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Nothing like bringing an old classic back to the range! 

Good project; good on ya for doing it!

Mike Armstrong

The old barrel’s fit to the receiver was so sloppy, it would have required extensive work to correct. So, it was simply trashed.

Really nice!  Thanks for sharing details with us.  Did you save the old barrel and have you considered relining the old barrel?  I really like the tang sight.  These sights are getting very expensive.  Please share new target pictures and after the refinish work is done.  Projects like this are really fun!  Thanks for posting!
I picked up this .22LR Stevens Favorite, Model of 1915, from a friend at a gun show. The sights sucked, the dovetail cuts wouldn’t accommodate new sights, the bore was a bit rough and, before long, the lever wouldn’t stay closed. But, the wood was pretty nice.

Jack First Gun Parts supplied some new guts. Marbles Gun Sights was kind enough to supply an adjustable tang sight with correct hole spacing. I already had Lyman 17A globe front and folding rear sights. Once the barrel was cut off and re-crowned behind the front dovetail and new dovetails cut, the new sights were installed. The wood was cleaned up and refinished with linseed oil. First stage results:

It shot pretty fair. But, I was dissatisfied with the slight bulge appearing in the fired cases, the extremely sloppy barrel fit to the receiver and the softness of the old steel. A Green Mountain barrel blank was cut for a close tolerance fit into the receiver. I left the barrel long (24.75”) with an eleven degree crown and proper dovetail cuts. A new extractor was fitted, and the takedown screw was re-contoured till it would tighten in below the surface of the receiver. Second stage results:

This project rifle will be test fired one last time in the morning, having received final adjustment to its crown, before shipment tomorrow afternoon to H&M Metal Processing in Akron OH for their Black Nitride treatment of all the steel parts (other than sights and springs), which will substantially harden and beautify them.

Stay tuned.

Savage 219 Single Shot Rifles / Re: Cast Bullet Accuracy Potential, 219 Savage
« Last post by jrbauerjr on August 08, 2020, 01:02:10 AM »
Not only a beautiful rifle to look at , but it shoots beautifully too.... I'm envious....

Savage 219 Single Shot Rifles / Re: Internet Data Sources
« Last post by jrbauerjr on August 08, 2020, 12:59:35 AM »
Time to add another one.   This is a rather long discussion of the Model 19. Starts in 2006 and ends in 2018 with the last entry none other than our fearless leader... Garnett, did you ever get that 32-20, I know it only took me from 1968 to last year to finally getting a Police Positive to match my 32-20 Winchester 92, lots of SAA,s but who can afford them...

Savage 219 Single Shot Rifles / Re: Cast Bullet Accuracy Potential, 219 Savage
« Last post by Garnett on July 31, 2020, 03:56:41 PM »
I have not reloaded for many years but I have long felt that the use of jacketed spire point bullets would be more accurate than the original round nose, soft point bullets made to shoot in the early rifles with magazine tubes.  I have a .30-30, .25-20, and .22 Hornet, and hope to try these jacketed bullets in all of them at some point in time.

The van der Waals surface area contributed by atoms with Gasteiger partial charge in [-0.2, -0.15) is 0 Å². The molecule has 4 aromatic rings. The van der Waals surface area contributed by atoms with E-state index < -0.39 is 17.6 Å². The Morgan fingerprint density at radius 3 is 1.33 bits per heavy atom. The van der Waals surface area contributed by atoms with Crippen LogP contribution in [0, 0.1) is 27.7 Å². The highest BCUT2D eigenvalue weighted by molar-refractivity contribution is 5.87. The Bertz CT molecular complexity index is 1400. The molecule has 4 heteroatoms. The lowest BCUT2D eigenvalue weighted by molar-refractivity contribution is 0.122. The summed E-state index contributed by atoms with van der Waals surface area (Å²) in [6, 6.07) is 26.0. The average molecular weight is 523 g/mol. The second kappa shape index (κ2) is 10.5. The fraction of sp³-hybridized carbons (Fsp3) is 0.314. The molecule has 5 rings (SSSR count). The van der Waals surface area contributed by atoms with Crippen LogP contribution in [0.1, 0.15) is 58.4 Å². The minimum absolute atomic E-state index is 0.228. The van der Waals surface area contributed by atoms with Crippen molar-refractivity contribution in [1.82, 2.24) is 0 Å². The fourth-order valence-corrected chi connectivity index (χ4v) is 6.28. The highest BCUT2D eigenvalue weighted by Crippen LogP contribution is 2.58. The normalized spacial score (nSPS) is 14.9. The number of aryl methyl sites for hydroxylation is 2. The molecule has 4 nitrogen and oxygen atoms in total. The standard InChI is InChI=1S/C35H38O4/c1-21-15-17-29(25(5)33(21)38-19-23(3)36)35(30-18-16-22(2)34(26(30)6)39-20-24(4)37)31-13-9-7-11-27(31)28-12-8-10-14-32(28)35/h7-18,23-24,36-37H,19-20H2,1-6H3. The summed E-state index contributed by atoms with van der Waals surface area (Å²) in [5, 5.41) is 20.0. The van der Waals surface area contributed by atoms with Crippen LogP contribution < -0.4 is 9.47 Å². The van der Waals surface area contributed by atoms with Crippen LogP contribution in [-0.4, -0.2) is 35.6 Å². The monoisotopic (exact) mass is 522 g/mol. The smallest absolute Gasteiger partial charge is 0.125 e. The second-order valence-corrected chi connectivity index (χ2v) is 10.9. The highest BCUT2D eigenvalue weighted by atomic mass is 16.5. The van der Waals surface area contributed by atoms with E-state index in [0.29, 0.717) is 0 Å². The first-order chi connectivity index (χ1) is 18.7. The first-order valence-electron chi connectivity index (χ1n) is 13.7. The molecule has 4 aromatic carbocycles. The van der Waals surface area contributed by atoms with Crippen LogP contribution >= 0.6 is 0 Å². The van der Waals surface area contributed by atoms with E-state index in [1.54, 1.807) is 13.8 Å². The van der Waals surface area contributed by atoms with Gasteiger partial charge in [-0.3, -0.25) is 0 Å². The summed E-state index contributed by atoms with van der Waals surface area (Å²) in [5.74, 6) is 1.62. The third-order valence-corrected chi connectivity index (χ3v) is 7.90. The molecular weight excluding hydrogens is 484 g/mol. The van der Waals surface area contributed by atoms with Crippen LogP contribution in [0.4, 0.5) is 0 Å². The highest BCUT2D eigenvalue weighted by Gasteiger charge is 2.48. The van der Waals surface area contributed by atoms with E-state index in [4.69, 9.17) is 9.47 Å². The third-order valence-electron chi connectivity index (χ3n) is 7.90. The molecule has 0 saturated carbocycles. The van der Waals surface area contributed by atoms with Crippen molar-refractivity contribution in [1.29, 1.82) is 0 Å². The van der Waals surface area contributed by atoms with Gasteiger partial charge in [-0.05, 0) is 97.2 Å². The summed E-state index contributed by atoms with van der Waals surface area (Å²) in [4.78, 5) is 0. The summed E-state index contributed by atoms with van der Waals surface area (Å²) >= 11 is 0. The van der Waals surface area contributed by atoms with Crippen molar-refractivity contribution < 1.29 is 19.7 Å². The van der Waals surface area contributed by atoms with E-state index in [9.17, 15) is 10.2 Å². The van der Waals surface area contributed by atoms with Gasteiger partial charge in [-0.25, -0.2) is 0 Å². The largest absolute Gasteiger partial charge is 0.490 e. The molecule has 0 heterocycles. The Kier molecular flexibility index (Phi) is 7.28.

Savage 219 Single Shot Rifles / Cast Bullet Accuracy Potential, 219 Savage
« Last post by Exchipy on July 31, 2020, 03:32:09 PM »
Took this fellow out to try some RCBS 30-150-FNGC bullets from Montana Bullet Works, using my standard charge of SR 4759, with these 100 yard results:

How does this performance compare with others’ results shooting cast bullets from a 219?
Buy, Sell, Wanted, and Trade... / Re: Stevens 180 Hammerless
« Last post by Garnett on July 23, 2020, 06:52:43 PM »
I have one LeFever single barrel 12 gauge.  If I every have it home again, I will take some pictures.  It is not fancy like the Ithaca single barrel trap models, but it is very nice.  They just don't make them like that anymore!
Buy, Sell, Wanted, and Trade... / Re: Stevens 180 Hammerless
« Last post by Mike Armstrong on July 23, 2020, 06:29:45 PM »
Red, I'm talking about the "'Lefever' Long Range" singles made by Ithaca, including the Long Range Trap.  Some of them were marked "Western Arms" instead of Lefever.  I've seen a few of those and had one many years ago.  I assume that Savage bought the "Western Arms" trade name when they bought Stevens.

Real Lefever nuts resent the use of that name by Ithaca (which apparently bought either the gun company or the trade name).  Real Lefevers are really fine guns, and the "Long Range" guns aren't up to that standard, just "usin' guns"!  Since we now have many of our "name" sporting goods made in China or Turkey or wherever the labor is cheapest, I guess we should get used to that.  Or maybe not!

I was told the "Western Long Range" double is the Ithaca "Nitro Special" action with a cast rather than a forged receiver, and that the "Western Long Range" singles are the "Lefever" singles with a cast action.  I'm no metallurgist and probably couldn't prove it if I had the two side-by side. 

As an aside, many--probably most--successful 19th and early 20th Century economy break-open shotguns had cast iron receivers and are still blasting away just fine.  I've seen a very few cracked receivers but never one that blew up and caused injuries. 

When there was an exception to this practice, the manufacturer usually advertised it as such, hence the Winchester Model 37 "Steelbilt" shotguns, whose receivers were made on auto manufacturing equipment Winchester bought from a failed auto plant, as were the Model 24 doubles!
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